The epidemiology of A. terreus related diseases in crops are well documented [10, 11, 14, 15], but, the infection process is unreported. Importantly, it was shown that primary infection is enhanced by drought stress in peanut (Arachis hypogaea L.) leaf canopy and injuries in stored grains [10, 11, 17]. Using detached leaf technique, we dissected the infection process on potato cv. Kufri Jyoti from which the virulent A. terreus was isolated from the field. It was observed that phialidic conidia (PC) stayed inert on potato leaf for 2 h after inoculation (Figure 2A). By 4 h after inoculation, 63.33% (F = 1353.21, P < 0.05) of all germinated PC moved away from the stomata. Noteworthy, by 8 h after inoculation, 23.33% (F = 1353.21; P < 0.05) of all germinated PC moved away from the stomata, thus, displayed stomata atropism (Figure 3). Stomata atropism is the inability of a germinating fungal conidium to penetrate via the stomata pore.
Remarkably, multipolar germinated PC were detected by 8 h after inoculation, and these results showed A. terreus PC colonized potato leaf tissue in multi-directions (Figure 4A) leading to the development of foliar blight (Additional file 1: Figure S1). Importantly, irregular protuberance (IP) was detected on the colonizing germ tubes by 8 h after inoculation on leaf tissue (Figure 4A). By 24 h after inoculation of leaf tissue, the hyphae spread rapidly and the interconnected IP from colonizing germ tubes became predominant, averaging 0.2–0.5 μm in diameter (Figure 4B). The exact role of this IP is not known. We suggest that it may play a key role in keeping the germinated PC adhered on potato leaf tissue. A. terreus is a rapid colonizer and by 72 h after inoculation, colonizing hyphae had differentiated, and formed networks of hyphae that cover the leaf tissue. Nevertheless, no direct leaf tissue penetration was observed (Figure 5). At 96 h of infection, A. terreus profusely sporulated (Figure 6A: Additional file 1: Figure S1A) on leaf tissue. It is worth mentioning that fungal spores of phytopathogenic fungi are important virulence factor . The direct consequence of rapid growth and sporulation was marked by the destruction of leaf epidermal cells, formation of white mycelia patches on the abaxial and adaxial leaf surface (Additional file 1: Figure S1B). Throughout the experimentation, there was no instance of direct penetration of the leaf tissue by A. terreus PC (Figure 5). Based on SEM analysis, A. terreus was shown to produce appressorium during interaction with Sclerotinia sclerotiorum. In this study, no appressorial structure was observed on potato leaf tissue. Thus, the data revealed that A. terreus PC preferentially colonized potato leaf superficially.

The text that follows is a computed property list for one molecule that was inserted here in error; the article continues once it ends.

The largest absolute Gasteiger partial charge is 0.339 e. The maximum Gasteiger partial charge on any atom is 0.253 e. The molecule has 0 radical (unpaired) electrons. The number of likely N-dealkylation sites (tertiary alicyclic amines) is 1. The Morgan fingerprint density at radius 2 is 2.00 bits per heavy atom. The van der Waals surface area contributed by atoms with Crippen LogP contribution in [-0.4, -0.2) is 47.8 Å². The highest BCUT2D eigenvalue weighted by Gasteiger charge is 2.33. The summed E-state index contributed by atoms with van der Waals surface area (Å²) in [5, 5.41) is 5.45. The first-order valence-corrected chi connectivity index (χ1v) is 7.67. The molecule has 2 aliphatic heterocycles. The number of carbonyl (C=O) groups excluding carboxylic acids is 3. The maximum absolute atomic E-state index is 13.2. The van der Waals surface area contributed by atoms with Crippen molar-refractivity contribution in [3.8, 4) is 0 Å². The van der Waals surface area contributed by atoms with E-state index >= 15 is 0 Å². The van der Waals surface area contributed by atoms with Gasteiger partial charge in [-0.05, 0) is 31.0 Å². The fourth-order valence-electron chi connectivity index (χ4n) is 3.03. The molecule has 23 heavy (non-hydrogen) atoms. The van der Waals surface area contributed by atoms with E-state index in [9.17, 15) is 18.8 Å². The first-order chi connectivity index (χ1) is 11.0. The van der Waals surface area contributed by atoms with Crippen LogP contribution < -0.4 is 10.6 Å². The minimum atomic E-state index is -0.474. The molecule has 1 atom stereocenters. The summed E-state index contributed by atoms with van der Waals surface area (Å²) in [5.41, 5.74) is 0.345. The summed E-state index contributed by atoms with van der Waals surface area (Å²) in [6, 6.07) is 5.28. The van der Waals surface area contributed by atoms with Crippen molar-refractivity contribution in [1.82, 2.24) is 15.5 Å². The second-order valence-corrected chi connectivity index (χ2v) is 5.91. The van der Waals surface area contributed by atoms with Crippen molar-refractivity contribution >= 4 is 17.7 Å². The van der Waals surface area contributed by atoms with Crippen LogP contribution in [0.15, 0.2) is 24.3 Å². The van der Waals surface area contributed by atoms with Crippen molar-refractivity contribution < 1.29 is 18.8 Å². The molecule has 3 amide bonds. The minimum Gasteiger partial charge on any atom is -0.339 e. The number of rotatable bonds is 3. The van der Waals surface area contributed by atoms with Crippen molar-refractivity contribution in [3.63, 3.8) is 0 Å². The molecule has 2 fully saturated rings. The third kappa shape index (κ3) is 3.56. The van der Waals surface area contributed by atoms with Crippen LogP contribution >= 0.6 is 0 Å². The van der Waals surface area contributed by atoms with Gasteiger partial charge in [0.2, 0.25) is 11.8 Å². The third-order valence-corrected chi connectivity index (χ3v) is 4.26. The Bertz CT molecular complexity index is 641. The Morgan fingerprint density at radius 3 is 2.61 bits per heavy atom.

Accessory conidia (AC) is an important virulence factor in A. terreus pathogenicity [7, 8, 20]. Nevertheless, the exact role played by AC in aspergillosis is unknown [7–9, 20]. Additionally, very little is known whether A. terreus produces AC on putative plant hosts. In this study, it was observed that A. terreus abundantly produced AC during the infection process on potato cv. Kufri Jyoti leaf (Figure 6). By 96 h after leaf inoculation, the rate of production of AC was significantly high (Figures 6 and 7). It is worth noting that, a maximum number of AC was observed at 66.67% (F = 3967.31, P < 0.05) per 20 μm2 of colonized leaf tissue by 96 h after inoculation (Figure 7). In most instances after 24 h of leaf inoculation, abundant production of AC and hyphae networking masked our ability to follow-up germinated PC exhibiting stomata atropism. By using light microscopy, we observed that the IP showed variations in forms, from ellipsoidal to club-shape and often associated with AC by 96 h after inoculation of leaf tissue (Figure 8A, B).
The usual occurrence pattern of AC on hyphae is an alternating-thorn-like distribution (Figure 8C), analogous to previous observations [6–9, 15, 20]. It is interesting to remark that, beside the alternating-thorn-like arrangement of AC, it was also found that melanized colonizing hyphae produced opposing AC on potato cv. Kufri Jyoti leaf (Figure 9). Tuber slices of potato cv. Kufri Jyoti, and the leaf and tuber slices of potato cv. Kufri Pukraj were used to check the occurrence of this unique opposing AC pattern. The results were only positive on potato cv. Kufri Jyoti leaf, signifying specific host–tissue signal is responsible for the pattern of formation of opposing AC observed only on potato cv. Kufri Jyoti leaf.
Strikingly, using clinical isolates, Deak et al. reported that AC morphology varies among strains and remains fairly consistent for any given strain. In contrast; it is found herein that opposing AC not reported before is produced by A. terreus during invasion on potato cv. Kufri Jyoti leaf tissue (Figure 8). Another question arises as to why opposing AC developed during potato leaf colonization are not observed on the potato tuber? Wilson et al. suggested that a pathogenic fungus could receive morphological and chemical signals from host plant which are direct consequence of fungal invasion. According to Lass-Flörl et al., host characteristics as well as inoculum size could affect A. terreus virulence. Based on these previous studies [21, 22], we concluded that the opposing AC is produced as a function of specific host tissue signal.